Domestic Abuse Recovery

Expert: mental, psychological and emotional components of abuse last longer, even if the person is in a safe situation

By Deborah Jeanne Sergeant

Grace Puchalski

Surviving domestic abuse requires not only escaping the reach of the perpetrator to achieve physical safety, but also recovering emotionally and mentally.

“Those mental, psychological, emotional [components] last longer, even if the person is safer,” said Grace Puchalski, licensed clinical social worker and owner of Walk with Grace in Liverpool. “They need a lot of support to deal with the aftereffects. Of course, trauma is a common reaction. The person may be in a safe place but acting like they’re not. The power and control are that far reaching. Just imagine the adrenaline when you’re nearly hit by a car. It settles down in a few minutes but for someone in domestic violence, they can’t settle down that fight or flight response even when safe.”

For a long time, the survivors of domestic violence have denied their own thoughts, wishes, and needs to fulfill the perpetrator. Some survivors were dominated by an abuser so long that they no longer know how to make decisions or even what they want anymore, from choices as trivial as what to eat for dinner choices as important as who to date. This can place them in danger of becoming trapped in another abusive relationship again.

Puchalski likens it to the processing required for grief and loss. The stages are not necessarily linear, and it takes time to work through it, as victims have been conditioned to live under the perpetrator’s control over every area of their lives for months and typically years. Before diving into another romantic relationship, it’s vital to recover first.

Perpetrators do more than hit. Abuse can also include intentional and persistent mental, emotional, spiritual and sexual abuse. Mental abuse includes intimidation, mind games, gaslighting and manipulation. Emotional abuse can take the form of “love bombing” followed by withdrawal, threats, cruelty, and completely withholding love and affection. Spiritual abusers may restrict or force participation in particular worship and spiritual expression and use ever-shifting rules about spiritual practice to control the victim. Sexual abuse involves using sexual practice for manipulating the victim, such as forcing or withholding intimacy or demanding unwanted types of sexual activity. The foundation of all abuse is consistently using means to control and dominate the other person.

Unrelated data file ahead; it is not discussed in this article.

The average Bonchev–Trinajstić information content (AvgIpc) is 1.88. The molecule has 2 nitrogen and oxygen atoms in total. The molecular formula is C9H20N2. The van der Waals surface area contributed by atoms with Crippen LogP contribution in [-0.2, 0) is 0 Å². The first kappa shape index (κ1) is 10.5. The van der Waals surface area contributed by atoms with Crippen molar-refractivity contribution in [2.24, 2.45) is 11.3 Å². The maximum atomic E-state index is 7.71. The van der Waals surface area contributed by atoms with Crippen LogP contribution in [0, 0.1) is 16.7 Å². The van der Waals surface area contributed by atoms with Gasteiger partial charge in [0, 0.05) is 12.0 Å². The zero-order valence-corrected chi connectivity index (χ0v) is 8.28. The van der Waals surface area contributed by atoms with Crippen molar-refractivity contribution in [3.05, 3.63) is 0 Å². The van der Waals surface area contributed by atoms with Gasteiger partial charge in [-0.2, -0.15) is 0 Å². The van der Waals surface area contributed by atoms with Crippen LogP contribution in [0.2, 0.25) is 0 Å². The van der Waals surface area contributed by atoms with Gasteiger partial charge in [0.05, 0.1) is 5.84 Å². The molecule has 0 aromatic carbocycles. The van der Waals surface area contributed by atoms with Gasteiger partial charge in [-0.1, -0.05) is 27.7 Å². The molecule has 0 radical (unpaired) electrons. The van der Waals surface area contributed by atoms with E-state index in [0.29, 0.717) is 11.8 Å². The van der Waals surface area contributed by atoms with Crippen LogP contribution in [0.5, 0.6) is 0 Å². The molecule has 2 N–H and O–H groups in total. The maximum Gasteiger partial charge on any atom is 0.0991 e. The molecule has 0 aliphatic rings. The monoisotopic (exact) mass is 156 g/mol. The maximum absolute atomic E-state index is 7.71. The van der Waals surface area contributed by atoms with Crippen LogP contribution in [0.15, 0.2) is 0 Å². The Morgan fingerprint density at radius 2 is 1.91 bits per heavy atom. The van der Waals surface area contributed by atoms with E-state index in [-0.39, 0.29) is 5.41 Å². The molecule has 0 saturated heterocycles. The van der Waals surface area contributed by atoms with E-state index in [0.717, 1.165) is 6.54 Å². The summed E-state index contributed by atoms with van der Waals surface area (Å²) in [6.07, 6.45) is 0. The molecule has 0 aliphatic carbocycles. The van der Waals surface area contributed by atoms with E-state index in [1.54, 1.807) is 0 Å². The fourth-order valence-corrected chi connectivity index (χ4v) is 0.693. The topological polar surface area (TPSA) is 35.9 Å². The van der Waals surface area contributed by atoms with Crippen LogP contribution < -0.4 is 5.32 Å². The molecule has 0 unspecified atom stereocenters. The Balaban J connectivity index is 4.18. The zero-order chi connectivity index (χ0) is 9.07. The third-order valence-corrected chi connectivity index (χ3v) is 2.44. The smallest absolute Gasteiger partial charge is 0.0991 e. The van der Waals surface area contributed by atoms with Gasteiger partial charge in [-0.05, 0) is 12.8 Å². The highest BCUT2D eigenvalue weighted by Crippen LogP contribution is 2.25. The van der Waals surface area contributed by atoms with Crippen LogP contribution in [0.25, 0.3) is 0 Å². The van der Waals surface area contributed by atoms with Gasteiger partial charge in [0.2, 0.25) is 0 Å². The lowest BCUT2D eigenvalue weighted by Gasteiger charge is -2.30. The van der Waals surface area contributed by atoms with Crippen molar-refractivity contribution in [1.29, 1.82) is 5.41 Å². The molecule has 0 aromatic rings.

In addition to the brainwashing aspects of abuse, survivors suffer the loss of their relationship (difficult though it was) and often their home, pets, work, friends and possessions. Numerous areas of their lives change in a flash.

“A community of support who just listen and not give solutions is helpful,” Puchalski said. “It could just be a person who’s sharing. Someone may sense something is going on. Just being there and listening. Minimizing, discounting, justifying, and giving false hope is not effective. This person is just trying to heal. Everyone heals differently. If the person is open, the hope is they’ll seek professional support.”

Caring friends can also help provide support in rebuilding a sense of self-worth and confidence. Oftentimes, survivors are more gracious to others than themselves. Treating themselves as they would treat others can help them build better skills for navigating relationships, whether friendships or romantic relationships. For example, affirming that they’re worthy of love, respect and healthy relationships. Survivors need to learn how to set personal boundaries that are neither too permissive nor too restrictive.

Most abusers damage the survivor’s relationships with others as isolating the victim helps keep the abuse secret and prevent supportive friends and loved ones from helping. Becoming involved in group settings with a hobby or other activity can help rebuild friendships and build new friendships.

“Having connections to healthy outlets whether social, recreational or spiritual is important,” Puchalski said, “as is being around in a normal, natural state. Being in a domestic violence state is not normal.”

She said that self-care can also help in recovery, such as taking care of medical, spiritual, and physical needs. Puchalski also suggested becoming involved in a beloved hobby that was dropped or to try something completely new.

Some people find that practicing martial arts provides a supportive community of new friends, a physical activity that is both mentally and physically engaging, and practical skills that can boost their confidence.